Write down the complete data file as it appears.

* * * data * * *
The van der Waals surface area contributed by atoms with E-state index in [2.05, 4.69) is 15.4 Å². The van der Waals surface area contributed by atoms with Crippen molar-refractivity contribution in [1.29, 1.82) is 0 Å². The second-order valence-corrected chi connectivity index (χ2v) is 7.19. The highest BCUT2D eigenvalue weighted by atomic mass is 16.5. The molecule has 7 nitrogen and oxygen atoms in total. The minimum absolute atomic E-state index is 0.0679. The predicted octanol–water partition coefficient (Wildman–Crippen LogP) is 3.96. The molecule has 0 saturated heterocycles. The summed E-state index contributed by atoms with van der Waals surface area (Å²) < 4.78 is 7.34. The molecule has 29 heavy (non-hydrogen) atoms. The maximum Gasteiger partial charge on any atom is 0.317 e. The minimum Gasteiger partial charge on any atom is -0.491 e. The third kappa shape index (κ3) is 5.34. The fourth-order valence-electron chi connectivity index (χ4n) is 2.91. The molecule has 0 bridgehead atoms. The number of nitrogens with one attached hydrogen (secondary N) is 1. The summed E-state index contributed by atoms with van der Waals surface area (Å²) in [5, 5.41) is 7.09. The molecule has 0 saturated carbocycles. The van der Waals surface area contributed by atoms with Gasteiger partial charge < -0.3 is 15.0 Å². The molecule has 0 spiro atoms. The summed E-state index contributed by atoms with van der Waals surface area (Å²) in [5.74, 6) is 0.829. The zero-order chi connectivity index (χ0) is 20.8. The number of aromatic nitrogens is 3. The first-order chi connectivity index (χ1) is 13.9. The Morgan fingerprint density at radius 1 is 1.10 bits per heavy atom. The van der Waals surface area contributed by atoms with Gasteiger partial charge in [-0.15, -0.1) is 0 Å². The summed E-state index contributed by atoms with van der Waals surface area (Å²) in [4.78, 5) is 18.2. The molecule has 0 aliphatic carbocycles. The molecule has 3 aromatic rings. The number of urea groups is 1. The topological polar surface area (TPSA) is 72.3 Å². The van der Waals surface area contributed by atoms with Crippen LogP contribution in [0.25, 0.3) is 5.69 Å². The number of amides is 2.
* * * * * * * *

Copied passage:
The van der Waals surface area contributed by atoms with E-state index in [2.05, 4.69) is 15.4 Å². The van der Waals surface area contributed by atoms with Crippen molar-refractivity contribution in [1.29, 1.82) is 0 Å². The second-order valence-corrected chi connectivity index (χ2v) is 7.19. The highest BCUT2D eigenvalue weighted by atomic mass is 16.5. The molecule has 7 nitrogen and oxygen atoms in total. The minimum absolute atomic E-state index is 0.0679. The predicted octanol–water partition coefficient (Wildman–Crippen LogP) is 3.96. The molecule has 0 saturated heterocycles. The summed E-state index contributed by atoms with van der Waals surface area (Å²) < 4.78 is 7.34. The molecule has 29 heavy (non-hydrogen) atoms. The maximum Gasteiger partial charge on any atom is 0.317 e. The minimum Gasteiger partial charge on any atom is -0.491 e. The third kappa shape index (κ3) is 5.34. The fourth-order valence-electron chi connectivity index (χ4n) is 2.91. The molecule has 0 bridgehead atoms. The number of nitrogens with one attached hydrogen (secondary N) is 1. The summed E-state index contributed by atoms with van der Waals surface area (Å²) in [5, 5.41) is 7.09. The molecule has 0 saturated carbocycles. The van der Waals surface area contributed by atoms with Gasteiger partial charge < -0.3 is 15.0 Å². The molecule has 0 spiro atoms. The summed E-state index contributed by atoms with van der Waals surface area (Å²) in [5.74, 6) is 0.829. The zero-order chi connectivity index (χ0) is 20.8. The number of aromatic nitrogens is 3. The first-order chi connectivity index (χ1) is 13.9. The Morgan fingerprint density at radius 1 is 1.10 bits per heavy atom. The van der Waals surface area contributed by atoms with Gasteiger partial charge in [-0.15, -0.1) is 0 Å². The summed E-state index contributed by atoms with van der Waals surface area (Å²) in [4.78, 5) is 18.2. The molecule has 0 aliphatic carbocycles. The molecule has 3 aromatic rings. The number of urea groups is 1. The topological polar surface area (TPSA) is 72.3 Å². The van der Waals surface area contributed by atoms with Crippen LogP contribution in [0.25, 0.3) is 5.69 Å². The number of amides is 2.